Reflecting on the price of storage

I was shopping on eBay over the weekend for a new internal hard drive for my rapidly aging PowerMac G5. It’s got two drives in it now – the 150-gig drive that came with the computer when I bought it in November of 2003, and a 320-gig drive I bought to replace it as the computer’s main drive a couple of years ago. I’ve been looking for something to replace the 150-gig drive with, since I’ve discovered the miracle of streaming ripped DVDs to my Playstation 3 downstairs and video files do enjoy their space…

So I was poking around on eBay to see what I could find, and I ran across a 1.5-terabyte drive for $140. The size and the price made me reflect on the time I bought a new hard drive for my ZEOS-made 486 back in college, and I was floored at the thought of what 1.5 terabytes of hard drive space would have set me back not even 15 years ago now.

I recall gleefully going into Circuit City in Topeka, Kan., and plopping down $220 for a 1.2-gigabyte drive, thinking that beast was the biggest hard drive I’d ever need. That comes out to about $183 a gigabyte; at that rate the drive I almost bought on eBay this weekend would’ve cost me $275,000 (two hundred and seventy five thousand dollars) in 1997.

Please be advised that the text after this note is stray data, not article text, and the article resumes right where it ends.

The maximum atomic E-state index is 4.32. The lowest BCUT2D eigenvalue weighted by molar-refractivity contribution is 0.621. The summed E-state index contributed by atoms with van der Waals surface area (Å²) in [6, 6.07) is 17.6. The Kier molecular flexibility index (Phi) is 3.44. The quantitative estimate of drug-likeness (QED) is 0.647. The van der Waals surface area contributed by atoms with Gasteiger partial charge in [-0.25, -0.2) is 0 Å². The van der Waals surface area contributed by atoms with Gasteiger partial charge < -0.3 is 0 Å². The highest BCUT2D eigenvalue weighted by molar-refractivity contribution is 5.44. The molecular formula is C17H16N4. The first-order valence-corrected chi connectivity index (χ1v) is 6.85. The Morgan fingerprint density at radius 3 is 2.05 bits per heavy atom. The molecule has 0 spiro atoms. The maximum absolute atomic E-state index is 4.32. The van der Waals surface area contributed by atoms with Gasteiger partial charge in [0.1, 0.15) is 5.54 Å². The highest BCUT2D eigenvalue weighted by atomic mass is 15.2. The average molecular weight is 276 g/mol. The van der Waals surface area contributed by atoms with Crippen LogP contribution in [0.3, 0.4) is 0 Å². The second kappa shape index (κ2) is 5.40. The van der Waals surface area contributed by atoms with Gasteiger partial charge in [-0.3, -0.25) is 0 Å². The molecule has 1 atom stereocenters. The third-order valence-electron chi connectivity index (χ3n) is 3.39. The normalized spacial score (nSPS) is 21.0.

Technology and progress are amazing things, and the speed at which computers have progressed in the last decade has been astonishing. It’s even more amazing that my damn near six-year-old G5 is even still useful. I love that machine.

Andy Bartlett

By day, I am the executive director of communications and marketing at Bemidji State University. The rest of the time, I'm a husband, father of three, and proponent of super heroes, lasers, space ships and explosions.

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